focaccia
Examples of the type of focaccias that will be served at Café Leonelli. Photo by Emily Chan.

To satisfy people with a sweet tooth, Café Leonelli will also serve a wide array of desserts. Benno says there will be “Italian cookies and pastries, and our pastry chef, Salvatore Martone, has a concept in Miami called Frohzen, which has ice cream and ice cream desserts. We are going to have the same thing here. One example is a macaron ice cream sandwich he does, which is really sensational.”

The café will have plenty of standard beverage options and the Benno is also looking into serving local coffee from a Houston roaster alongside a custom blend from Philadelphia’s La Colombe roastery. There will also be alcoholic beverages. “We’ll have canned and bottled beers, half-bottles of wine and we will also offer bottled cocktails that we make in-house,” Benno said.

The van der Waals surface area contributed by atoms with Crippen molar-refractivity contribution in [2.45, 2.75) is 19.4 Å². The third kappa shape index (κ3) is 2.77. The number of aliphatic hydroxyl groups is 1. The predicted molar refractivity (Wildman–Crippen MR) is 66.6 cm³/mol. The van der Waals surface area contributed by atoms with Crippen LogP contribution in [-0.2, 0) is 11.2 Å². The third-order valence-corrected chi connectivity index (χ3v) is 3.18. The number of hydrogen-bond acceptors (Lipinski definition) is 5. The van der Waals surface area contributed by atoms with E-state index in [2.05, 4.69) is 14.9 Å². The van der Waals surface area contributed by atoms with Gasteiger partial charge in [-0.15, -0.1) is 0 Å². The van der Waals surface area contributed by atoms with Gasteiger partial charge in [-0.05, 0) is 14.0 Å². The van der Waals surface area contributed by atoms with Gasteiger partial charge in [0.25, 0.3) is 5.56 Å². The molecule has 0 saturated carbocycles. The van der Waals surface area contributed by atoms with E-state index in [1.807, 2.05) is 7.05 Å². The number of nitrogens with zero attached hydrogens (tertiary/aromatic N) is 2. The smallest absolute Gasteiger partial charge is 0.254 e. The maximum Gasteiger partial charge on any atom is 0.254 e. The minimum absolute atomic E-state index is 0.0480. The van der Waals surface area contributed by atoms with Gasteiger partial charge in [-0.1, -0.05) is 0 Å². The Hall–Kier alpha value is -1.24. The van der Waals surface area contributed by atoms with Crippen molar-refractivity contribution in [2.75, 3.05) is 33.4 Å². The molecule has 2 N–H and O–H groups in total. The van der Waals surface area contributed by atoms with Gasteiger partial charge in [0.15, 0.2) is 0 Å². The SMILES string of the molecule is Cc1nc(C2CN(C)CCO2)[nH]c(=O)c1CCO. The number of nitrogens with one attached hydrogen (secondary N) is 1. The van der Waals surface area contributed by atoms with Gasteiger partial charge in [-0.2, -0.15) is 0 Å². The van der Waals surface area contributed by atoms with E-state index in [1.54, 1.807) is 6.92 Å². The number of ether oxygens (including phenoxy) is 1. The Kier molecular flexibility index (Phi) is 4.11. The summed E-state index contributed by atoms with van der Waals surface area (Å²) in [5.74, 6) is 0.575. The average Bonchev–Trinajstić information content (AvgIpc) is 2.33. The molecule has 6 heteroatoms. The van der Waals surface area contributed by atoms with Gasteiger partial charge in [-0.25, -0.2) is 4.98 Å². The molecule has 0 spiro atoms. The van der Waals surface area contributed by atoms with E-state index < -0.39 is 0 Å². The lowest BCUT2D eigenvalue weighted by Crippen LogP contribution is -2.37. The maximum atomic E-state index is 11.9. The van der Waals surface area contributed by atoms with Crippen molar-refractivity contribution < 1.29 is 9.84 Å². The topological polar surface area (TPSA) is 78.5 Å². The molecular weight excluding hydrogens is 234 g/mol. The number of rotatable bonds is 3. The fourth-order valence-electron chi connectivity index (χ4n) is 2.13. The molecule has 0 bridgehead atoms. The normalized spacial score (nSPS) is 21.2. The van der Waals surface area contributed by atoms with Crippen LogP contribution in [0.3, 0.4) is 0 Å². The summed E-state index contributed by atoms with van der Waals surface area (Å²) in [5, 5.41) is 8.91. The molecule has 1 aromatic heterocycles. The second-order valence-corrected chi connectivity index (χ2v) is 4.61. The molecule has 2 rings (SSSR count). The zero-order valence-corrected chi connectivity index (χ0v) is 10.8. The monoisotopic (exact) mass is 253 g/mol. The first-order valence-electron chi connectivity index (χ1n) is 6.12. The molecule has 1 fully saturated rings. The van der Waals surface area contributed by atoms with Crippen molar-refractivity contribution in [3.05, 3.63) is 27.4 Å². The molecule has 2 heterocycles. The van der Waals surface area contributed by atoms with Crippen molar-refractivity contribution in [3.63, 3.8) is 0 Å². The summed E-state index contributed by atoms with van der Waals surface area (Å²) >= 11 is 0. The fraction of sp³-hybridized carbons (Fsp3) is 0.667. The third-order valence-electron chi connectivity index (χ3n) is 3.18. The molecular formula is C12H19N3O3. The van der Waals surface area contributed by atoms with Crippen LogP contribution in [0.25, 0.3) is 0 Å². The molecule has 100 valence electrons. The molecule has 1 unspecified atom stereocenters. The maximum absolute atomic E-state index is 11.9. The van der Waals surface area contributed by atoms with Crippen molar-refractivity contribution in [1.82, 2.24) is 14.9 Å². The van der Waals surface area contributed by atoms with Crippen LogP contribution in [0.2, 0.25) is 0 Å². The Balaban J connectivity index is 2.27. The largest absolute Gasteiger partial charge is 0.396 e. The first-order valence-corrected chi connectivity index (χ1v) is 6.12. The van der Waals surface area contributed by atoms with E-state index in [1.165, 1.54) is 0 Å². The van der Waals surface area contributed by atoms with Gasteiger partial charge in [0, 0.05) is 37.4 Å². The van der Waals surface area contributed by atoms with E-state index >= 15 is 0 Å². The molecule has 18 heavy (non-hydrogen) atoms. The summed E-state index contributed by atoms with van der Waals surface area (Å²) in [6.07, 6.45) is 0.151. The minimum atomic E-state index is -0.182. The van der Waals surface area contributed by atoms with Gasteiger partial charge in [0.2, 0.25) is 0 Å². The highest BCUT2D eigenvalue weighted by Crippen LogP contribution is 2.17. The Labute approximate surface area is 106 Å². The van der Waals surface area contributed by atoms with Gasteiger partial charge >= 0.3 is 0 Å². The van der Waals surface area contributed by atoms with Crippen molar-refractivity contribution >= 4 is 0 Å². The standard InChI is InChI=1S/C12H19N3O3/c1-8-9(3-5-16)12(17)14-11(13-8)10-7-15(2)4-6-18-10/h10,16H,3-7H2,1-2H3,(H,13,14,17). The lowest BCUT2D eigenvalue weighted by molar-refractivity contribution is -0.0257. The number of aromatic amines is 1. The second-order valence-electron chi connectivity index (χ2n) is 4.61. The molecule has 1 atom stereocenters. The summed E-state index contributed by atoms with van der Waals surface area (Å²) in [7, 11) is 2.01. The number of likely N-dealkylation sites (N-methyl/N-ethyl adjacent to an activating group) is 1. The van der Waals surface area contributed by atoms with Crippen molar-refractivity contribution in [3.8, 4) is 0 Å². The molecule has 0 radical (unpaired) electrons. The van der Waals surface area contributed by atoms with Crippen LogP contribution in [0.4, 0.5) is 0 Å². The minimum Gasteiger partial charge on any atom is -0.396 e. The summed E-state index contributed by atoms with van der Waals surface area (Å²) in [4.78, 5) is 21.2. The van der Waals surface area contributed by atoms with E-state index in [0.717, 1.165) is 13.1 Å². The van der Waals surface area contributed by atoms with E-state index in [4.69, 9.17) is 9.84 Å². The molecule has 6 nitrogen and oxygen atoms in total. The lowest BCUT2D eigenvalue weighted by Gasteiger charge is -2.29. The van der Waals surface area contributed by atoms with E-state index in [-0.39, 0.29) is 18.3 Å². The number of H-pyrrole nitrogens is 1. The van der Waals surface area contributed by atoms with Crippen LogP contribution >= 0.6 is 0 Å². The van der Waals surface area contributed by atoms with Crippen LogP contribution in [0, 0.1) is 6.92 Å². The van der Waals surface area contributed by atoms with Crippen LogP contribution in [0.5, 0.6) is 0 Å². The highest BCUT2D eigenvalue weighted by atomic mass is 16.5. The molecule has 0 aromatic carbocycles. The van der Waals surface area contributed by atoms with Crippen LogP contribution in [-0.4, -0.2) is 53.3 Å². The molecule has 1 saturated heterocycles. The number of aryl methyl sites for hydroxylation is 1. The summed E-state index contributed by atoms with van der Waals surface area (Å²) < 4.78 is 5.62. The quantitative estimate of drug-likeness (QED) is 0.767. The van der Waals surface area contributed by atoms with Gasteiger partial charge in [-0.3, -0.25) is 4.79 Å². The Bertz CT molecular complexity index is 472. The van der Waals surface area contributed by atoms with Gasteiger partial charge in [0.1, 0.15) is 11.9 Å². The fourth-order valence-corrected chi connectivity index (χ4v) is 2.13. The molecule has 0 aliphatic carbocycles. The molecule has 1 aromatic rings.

pastries for cafe leonelli
Pastry chef Salvatore Martone is creating Italian cookies and pastries for both Café Leonelli and Le Jardinier. Photo by Emily Chan.

Depending on the COVID-19 situation, Café Leonelli have up to 100 indoor seats, along with extra seating in the Sculpture Garden. And in the future, Benno says, “We hope to grow into some take-out and delivery from the café as well, which will be our ‘2.0’, after getting through the opening and establishing the brand.”

Artist Trenton Doyle-Hancock’s “Color Flash for Chat and Chew, Paris Texas in Seventy-Two” is the centerpiece of Le Jardin. Photo by Thomas Dubrock, courtesy of the Museum of Fine Arts, Houston.

Le Jardinier

Alain Verzeroli
Le Jardinier chef Alain Verzeroli. Photo by Nicole Franzen.

With a seasonally driven menu and focus on fresh produce and herbs, Le Jardinier, under Michelin-starred chef Alain Verzeroli, will be the more upscale of the two restaurants. It’s not, however, strictly for vegans or vegetarians. Various protein options are also on the menu, including “sustainable seafood, poultry and meat sourced from local partners.” Pastry chef Martone developed gluten-free bakery and pastry items for Le Jardinier as well.